Background: Estimating disease incidence from cross-sectional surveys, using biomarkers for “recent” infection, has attracted much interest. Despite widespread applications to HIV, there is currently no consensus on the correct handling of biomarker results classifying persons as “recently” infected long after the infections occurred.
Methods: We derive a general expression for a weighted average of recent incidence that—unlike previous estimators—requires no particular assumption about recent infection biomarker dynamics or about the demographic and epidemiologic context. This is possible through the introduction of an explicit timescale T that truncates the period of averaging implied by the estimator.
Results: The recent infection test dynamics can be summarized into 2 parameters, similar to those appearing in previous estimators: a mean duration of recent infection and a false-recent rate. We identify a number of dimensionless parameters that capture the bias that arises from working with tractable forms of the resulting estimator and elucidate the utility of the incidence estimator in terms of the performance of the recency test and the population state. Estimation of test characteristics and incidence is demonstrated using simulated data. The observed confidence interval coverage of the test characteristics and incidence is within 1% of intended coverage.
Conclusions: Biomarker-based incidence estimation can be consistently adapted to a general context without the strong assumptions of previous work about biomarker dynamics and epidemiologic and demographic history.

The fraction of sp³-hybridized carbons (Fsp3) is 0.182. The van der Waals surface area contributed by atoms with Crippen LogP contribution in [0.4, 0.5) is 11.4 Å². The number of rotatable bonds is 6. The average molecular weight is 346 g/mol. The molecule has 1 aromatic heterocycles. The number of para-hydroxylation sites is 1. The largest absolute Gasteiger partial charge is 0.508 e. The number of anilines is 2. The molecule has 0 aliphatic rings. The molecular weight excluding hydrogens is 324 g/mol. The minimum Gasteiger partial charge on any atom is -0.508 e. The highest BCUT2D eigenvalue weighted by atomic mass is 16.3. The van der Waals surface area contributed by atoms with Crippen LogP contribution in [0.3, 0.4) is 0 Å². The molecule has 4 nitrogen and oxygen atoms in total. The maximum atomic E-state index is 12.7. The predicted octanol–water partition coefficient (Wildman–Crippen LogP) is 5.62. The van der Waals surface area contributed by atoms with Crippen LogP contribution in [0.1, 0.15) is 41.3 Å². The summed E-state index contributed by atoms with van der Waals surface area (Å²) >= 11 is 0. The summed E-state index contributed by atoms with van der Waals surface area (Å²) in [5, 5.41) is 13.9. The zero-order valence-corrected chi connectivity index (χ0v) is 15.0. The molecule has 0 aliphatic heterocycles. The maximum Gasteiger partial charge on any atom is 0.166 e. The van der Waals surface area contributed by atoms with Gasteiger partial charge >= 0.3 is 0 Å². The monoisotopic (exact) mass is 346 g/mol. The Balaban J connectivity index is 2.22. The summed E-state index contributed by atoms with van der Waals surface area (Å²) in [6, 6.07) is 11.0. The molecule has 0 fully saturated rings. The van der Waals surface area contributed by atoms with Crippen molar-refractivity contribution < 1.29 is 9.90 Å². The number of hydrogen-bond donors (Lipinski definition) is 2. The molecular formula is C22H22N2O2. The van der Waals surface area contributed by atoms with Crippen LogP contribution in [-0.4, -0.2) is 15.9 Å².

From the aDST/NRF Centre of Excellence in Epidemiological Modelling and Analysis (SACEMA), University of Stellenbosch, Stellenbosch, South Africa; bSchool of Computational and Applied Mathematics, University of the Witwatersrand, Johannesburg, South Africa; cDepartment of Global Health and Population, Harvard School of Public Health, Boston, MA; and dAfrica Centre for Health and Population Studies, University of KwaZulu-Natal, Mtubatuba, South Africa.
Submitted 2 August 2011; accepted 2 March 2012; posted 23 May 2012.
Supported in part by a grant from the Canadian International Development Agency; and by the National Institute of Child Health and Human Development (NICHD), National Institutes of Health (NIH), grant 1R01-HD058482-01 (to T.B.). The authors reported no other financial interests related to this research.
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Correspondence: Reshma Kassanjee, SACEMA, c/o STIAS, Private Bag X1, Matieland, 7602, Stellenbosch, South Africa. Email: firstname.lastname@example.org.